Learn Out Loud, Audio Books for Free, Miette’s Bedtime Story Podcast, and more
Learn Out Loud is a hybrid audiobook library of sorts. The site features an enormous collection of audiobooks — more than 30,000 and counting — but they’re not all free. However, if you click the Free Stuff tab at the top of the homepage, you can access a fairly extensive collection of free audiobooks. From there you can browse by genre, popularity, and audio format. The site also continually spotlights the free audiobook of the month in the left-hand column, while offering a noteworthy selection of foreign language courses and video documentaries.
Just as the name implies, Audio Books for Free gives you access to a good deal of free audiobooks. Unfortunately, the site features mainly classic titles and is rarely is updated with new content. Despite the limited catalog, the site does a great job breaking the audiobooks into a laundry list of different genres and categories, thus making it easier than similar sites for finding something right up your alley. You can also stream the audio files in a variety of MP3 formats or download them for listening on your mobile device. The site even offers both male and female narrators for many of our beloved classics, with extensive restriction options for filtering audiobooks based on their duration, content, and narrator. Don’t want to listen to a harrowing tale enveloped in profanity and murder? Well, with Audio Books for Free, you don’t have to.
Who doesn’t want to be soothed to sleep by the sultry sounds of a woman’s voice? Miette’s Bedtime Story Podcast is a collection of famous short stories read by Miette, a mysterious woman with an enthralling way of speaking. Every once in a while a guest vocalist will read a story or two but the real draw is Miette. She will bring whole new meaning to Faulkner’s A Rose for Emily because she forces the listener to pay attention to every word in a way most narrators only dream of. Moreover, you can browse audiobooks based on their author, recording date, or comment popularity. Sadly, commentators aren’t always the nicest group of folks on the Web.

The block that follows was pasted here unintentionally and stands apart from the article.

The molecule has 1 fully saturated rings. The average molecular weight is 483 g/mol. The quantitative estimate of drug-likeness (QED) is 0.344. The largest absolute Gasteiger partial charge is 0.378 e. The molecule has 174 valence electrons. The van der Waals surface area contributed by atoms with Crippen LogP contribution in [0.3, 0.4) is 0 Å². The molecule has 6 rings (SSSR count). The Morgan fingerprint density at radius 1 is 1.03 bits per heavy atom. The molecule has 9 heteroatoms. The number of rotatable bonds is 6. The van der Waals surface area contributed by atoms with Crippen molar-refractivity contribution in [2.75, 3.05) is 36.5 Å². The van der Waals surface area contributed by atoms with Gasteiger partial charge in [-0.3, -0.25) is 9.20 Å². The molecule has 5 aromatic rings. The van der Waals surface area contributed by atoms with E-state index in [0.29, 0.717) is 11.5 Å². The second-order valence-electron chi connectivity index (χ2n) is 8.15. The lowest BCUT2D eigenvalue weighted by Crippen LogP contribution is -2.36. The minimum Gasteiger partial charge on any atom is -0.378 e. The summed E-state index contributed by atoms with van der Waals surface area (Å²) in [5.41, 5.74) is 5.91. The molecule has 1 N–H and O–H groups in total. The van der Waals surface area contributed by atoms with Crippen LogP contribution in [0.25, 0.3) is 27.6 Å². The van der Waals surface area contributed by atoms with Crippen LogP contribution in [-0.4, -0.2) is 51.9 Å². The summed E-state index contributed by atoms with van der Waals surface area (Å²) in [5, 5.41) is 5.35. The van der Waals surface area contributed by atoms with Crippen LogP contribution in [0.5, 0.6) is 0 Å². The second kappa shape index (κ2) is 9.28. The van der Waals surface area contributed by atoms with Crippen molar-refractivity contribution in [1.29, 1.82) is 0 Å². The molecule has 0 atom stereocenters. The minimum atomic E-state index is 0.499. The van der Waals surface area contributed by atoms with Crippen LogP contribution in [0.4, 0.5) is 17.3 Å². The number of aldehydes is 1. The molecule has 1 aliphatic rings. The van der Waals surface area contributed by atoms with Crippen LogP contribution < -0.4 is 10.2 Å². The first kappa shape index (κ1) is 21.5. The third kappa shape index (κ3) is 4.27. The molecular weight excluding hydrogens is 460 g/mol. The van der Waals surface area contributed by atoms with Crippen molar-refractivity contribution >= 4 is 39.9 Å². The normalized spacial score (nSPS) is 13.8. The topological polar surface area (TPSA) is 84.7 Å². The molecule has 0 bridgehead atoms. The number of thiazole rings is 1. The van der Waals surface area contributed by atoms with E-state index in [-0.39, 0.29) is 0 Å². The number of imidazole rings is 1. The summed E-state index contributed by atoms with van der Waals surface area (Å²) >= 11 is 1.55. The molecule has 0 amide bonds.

Verkaro may not offer a huge variety of books, but it also doubles as an excellent fundraising platform designed to benefit a small community in Santa Fe. Moreover, the barebones site features a host of original stories and voicework, all of which features local talent. Each audiobook, whether you’re downloading classic novels like Nathaniel Hawthorne’s The Scarlet Letter or the complete poetry works of Rudyard Kipling, is available for download as an MP3 or listenable using an embedded YouTube compilation. There isn’t much in the way of content — in fact, the site only houses 50 audiobooks or so — but the quality is top-notch and easy to navigate using the various filters located at the top of the page. Still, the page could use a bit of a visual makeover at this point.
If you’re tired of the classics and you’re looking for something new and different, BookRix may be able to help you out. The site serves a platform for independent writers to publish their work for free, allowing for a multitude of both written and audio content that doesn’t always fit the “classic” bill. It’s an extensive collection, too, one that features thousands upon thousands of pages worth of novels. You can filter search results based factors such as genre or popularity, or simply search for a specified writer. The active user community and comment threads are BookRix’s biggest assets, though, provide you with a method of engagement that goes beyond simple listening.
We never said you had to actually go to your public library to pick up an audiobook — heaven forbid! Most public library systems now have extensive online databases where you can stream and download audiobooks completely free with or without using your library card. Although the browsing method and audiobook availability will vary from county to county, most public libraries typically offer more recent audiobooks that have yet to enter public domain. Search your local listings or head on over to publiclibraries.com to find your county library.